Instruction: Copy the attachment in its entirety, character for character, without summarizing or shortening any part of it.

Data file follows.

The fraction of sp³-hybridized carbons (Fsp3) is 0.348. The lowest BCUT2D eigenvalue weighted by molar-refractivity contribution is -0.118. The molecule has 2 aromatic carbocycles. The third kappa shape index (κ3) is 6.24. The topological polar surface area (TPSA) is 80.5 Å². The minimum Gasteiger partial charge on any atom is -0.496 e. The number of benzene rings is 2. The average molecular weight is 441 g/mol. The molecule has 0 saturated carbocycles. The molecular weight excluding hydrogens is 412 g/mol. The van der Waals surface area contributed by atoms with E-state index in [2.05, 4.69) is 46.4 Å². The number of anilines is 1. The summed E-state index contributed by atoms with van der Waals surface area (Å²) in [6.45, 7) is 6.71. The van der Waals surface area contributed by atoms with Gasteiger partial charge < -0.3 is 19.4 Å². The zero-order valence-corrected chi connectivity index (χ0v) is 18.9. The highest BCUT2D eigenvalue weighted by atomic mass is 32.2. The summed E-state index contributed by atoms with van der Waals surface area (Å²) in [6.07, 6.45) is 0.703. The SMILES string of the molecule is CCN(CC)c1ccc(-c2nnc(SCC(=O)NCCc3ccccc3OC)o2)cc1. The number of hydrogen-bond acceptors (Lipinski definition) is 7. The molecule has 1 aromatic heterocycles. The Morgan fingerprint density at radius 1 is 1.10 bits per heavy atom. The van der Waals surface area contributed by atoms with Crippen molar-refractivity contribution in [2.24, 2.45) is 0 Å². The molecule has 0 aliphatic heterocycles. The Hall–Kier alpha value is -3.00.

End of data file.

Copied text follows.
The fraction of sp³-hybridized carbons (Fsp3) is 0.348. The lowest BCUT2D eigenvalue weighted by molar-refractivity contribution is -0.118. The molecule has 2 aromatic carbocycles. The third kappa shape index (κ3) is 6.24. The topological polar surface area (TPSA) is 80.5 Å². The minimum Gasteiger partial charge on any atom is -0.496 e. The number of benzene rings is 2. The average molecular weight is 441 g/mol. The molecule has 0 saturated carbocycles. The molecular weight excluding hydrogens is 412 g/mol. The van der Waals surface area contributed by atoms with E-state index in [2.05, 4.69) is 46.4 Å². The number of anilines is 1. The summed E-state index contributed by atoms with van der Waals surface area (Å²) in [6.45, 7) is 6.71. The van der Waals surface area contributed by atoms with Gasteiger partial charge < -0.3 is 19.4 Å². The zero-order valence-corrected chi connectivity index (χ0v) is 18.9. The highest BCUT2D eigenvalue weighted by atomic mass is 32.2. The summed E-state index contributed by atoms with van der Waals surface area (Å²) in [6.07, 6.45) is 0.703. The SMILES string of the molecule is CCN(CC)c1ccc(-c2nnc(SCC(=O)NCCc3ccccc3OC)o2)cc1. The number of hydrogen-bond acceptors (Lipinski definition) is 7. The molecule has 1 aromatic heterocycles. The Morgan fingerprint density at radius 1 is 1.10 bits per heavy atom. The van der Waals surface area contributed by atoms with Crippen molar-refractivity contribution in [2.24, 2.45) is 0 Å². The molecule has 0 aliphatic heterocycles. The Hall–Kier alpha value is -3.00.